Priti is democratizing the drug patent system by increasing transparency, accountability, and public participation. She is working to shift the incentives that drive scientific progress in order to make life-saving medicines more affordable around the world.
Priti wants to reinvent the patent system, a key driver of the global crisis of drug affordability. I-MAK, the organization she cofounded with Tahir Amin, was among the first to challenge unjust patent monopolies to increase access to affordable lifesaving medicines, and is leading the charge to re-imagine the patent system to serve the public. Priti has helped lead a movement to increase transparency, accountability, and meaningful public participation in the patent system, effectively upending the idea that only lawyers and technocrats have the ability to influence patent decisions.
For nearly two decades, Priti and I-MAK have activated individuals and organizations to engage with the patent system and become changemakers on behalf of themselves and their communities. By creating curricula, training, and access to critical legal, scientific, and cost research, Priti helped launch local coalitions capable of undertaking legal challenges to unjust patents. These collaborations have helped reduce the price of 15 HIV drugs in Argentina, Brazil, Thailand, and Ukraine by 67%. In India, her work with local stakeholders to remove patent barriers to HIV treatment that blocked generic competition resulted in price reductions up to 87%. The overall result of this work has been over $2 billion in health program savings, enabling access to treatment for millions of people.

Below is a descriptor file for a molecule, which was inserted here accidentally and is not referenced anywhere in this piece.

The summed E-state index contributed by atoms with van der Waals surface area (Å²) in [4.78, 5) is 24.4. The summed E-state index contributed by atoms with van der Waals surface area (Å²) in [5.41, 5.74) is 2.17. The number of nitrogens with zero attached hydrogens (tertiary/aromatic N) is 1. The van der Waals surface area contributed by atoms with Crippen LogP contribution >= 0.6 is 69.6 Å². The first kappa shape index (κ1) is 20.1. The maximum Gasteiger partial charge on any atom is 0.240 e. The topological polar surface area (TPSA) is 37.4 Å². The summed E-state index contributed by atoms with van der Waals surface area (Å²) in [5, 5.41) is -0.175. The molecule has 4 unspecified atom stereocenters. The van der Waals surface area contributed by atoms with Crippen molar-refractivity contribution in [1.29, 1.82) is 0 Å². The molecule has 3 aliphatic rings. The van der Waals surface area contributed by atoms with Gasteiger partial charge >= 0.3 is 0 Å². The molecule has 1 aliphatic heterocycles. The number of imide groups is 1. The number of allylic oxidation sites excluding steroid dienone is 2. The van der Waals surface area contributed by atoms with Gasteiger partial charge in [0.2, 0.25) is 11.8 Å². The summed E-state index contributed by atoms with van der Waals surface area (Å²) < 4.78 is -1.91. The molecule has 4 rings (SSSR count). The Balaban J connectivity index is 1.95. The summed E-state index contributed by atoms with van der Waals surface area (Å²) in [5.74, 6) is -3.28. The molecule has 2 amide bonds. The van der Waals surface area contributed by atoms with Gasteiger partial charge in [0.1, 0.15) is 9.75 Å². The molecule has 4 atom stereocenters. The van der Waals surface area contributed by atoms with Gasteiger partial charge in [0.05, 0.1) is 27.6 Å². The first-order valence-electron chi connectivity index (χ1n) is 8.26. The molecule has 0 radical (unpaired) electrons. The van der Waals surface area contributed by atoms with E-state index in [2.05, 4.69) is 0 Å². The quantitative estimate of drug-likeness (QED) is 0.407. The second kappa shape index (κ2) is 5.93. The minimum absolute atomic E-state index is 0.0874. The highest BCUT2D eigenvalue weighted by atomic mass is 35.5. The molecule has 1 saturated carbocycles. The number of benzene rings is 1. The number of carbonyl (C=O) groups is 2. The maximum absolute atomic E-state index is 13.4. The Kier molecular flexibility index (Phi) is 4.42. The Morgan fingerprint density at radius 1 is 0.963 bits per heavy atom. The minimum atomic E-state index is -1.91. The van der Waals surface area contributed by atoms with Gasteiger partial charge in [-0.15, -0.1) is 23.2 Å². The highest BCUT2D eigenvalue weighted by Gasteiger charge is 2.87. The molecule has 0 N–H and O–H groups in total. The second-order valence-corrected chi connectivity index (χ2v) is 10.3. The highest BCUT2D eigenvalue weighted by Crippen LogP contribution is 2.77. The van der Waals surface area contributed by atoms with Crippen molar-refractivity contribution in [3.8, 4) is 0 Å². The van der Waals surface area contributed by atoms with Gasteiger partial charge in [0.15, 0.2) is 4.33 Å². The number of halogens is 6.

Over time, Priti has realized that communities can’t just oppose unjust patents; to have a lasting and widespread impact on access to medicines, I-MAK needs to fundamentally reshape a patent system that systematically incentivizes profiteering over public health. In the U.S. there is powerful bipartisan appetite to fix frayed health systems, including skyrocketing drug costs. For Priti, this presents a once-in-a-generation opportunity. The U.S. patent system is the model for patent infrastructure globally; a reimagined patent system there—one that is open, transparent, and accountable to the public—would result in a global domino effect that would substantially change the landscape of access to medicines worldwide.